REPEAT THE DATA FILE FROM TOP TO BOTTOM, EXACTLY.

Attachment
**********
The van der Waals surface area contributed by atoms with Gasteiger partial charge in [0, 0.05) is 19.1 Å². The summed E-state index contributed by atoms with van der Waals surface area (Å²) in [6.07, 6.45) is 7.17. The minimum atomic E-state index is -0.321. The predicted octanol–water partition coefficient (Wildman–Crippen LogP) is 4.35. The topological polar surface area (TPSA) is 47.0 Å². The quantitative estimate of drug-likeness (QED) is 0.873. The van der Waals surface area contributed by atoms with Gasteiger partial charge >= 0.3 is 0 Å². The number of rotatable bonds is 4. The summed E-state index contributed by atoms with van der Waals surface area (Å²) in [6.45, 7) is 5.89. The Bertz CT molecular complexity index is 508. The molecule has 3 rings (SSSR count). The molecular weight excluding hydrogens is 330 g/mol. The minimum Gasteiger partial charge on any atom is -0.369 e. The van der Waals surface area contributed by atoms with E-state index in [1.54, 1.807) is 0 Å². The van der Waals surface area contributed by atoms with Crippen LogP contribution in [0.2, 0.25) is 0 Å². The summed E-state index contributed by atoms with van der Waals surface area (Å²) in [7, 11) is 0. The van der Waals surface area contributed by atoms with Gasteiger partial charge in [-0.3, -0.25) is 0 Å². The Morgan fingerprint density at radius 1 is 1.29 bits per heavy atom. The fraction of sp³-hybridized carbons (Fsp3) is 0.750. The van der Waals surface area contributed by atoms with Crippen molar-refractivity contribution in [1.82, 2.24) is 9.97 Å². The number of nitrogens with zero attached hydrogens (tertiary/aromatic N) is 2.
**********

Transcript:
The van der Waals surface area contributed by atoms with Gasteiger partial charge in [0, 0.05) is 19.1 Å². The summed E-state index contributed by atoms with van der Waals surface area (Å²) in [6.07, 6.45) is 7.17. The minimum atomic E-state index is -0.321. The predicted octanol–water partition coefficient (Wildman–Crippen LogP) is 4.35. The topological polar surface area (TPSA) is 47.0 Å². The quantitative estimate of drug-likeness (QED) is 0.873. The van der Waals surface area contributed by atoms with Gasteiger partial charge >= 0.3 is 0 Å². The number of rotatable bonds is 4. The summed E-state index contributed by atoms with van der Waals surface area (Å²) in [6.45, 7) is 5.89. The Bertz CT molecular complexity index is 508. The molecule has 3 rings (SSSR count). The molecular weight excluding hydrogens is 330 g/mol. The minimum Gasteiger partial charge on any atom is -0.369 e. The van der Waals surface area contributed by atoms with E-state index in [1.54, 1.807) is 0 Å². The van der Waals surface area contributed by atoms with Crippen LogP contribution in [0.2, 0.25) is 0 Å². The summed E-state index contributed by atoms with van der Waals surface area (Å²) in [7, 11) is 0. The van der Waals surface area contributed by atoms with Gasteiger partial charge in [-0.3, -0.25) is 0 Å². The Morgan fingerprint density at radius 1 is 1.29 bits per heavy atom. The fraction of sp³-hybridized carbons (Fsp3) is 0.750. The van der Waals surface area contributed by atoms with Crippen molar-refractivity contribution in [1.82, 2.24) is 9.97 Å². The number of nitrogens with zero attached hydrogens (tertiary/aromatic N) is 2.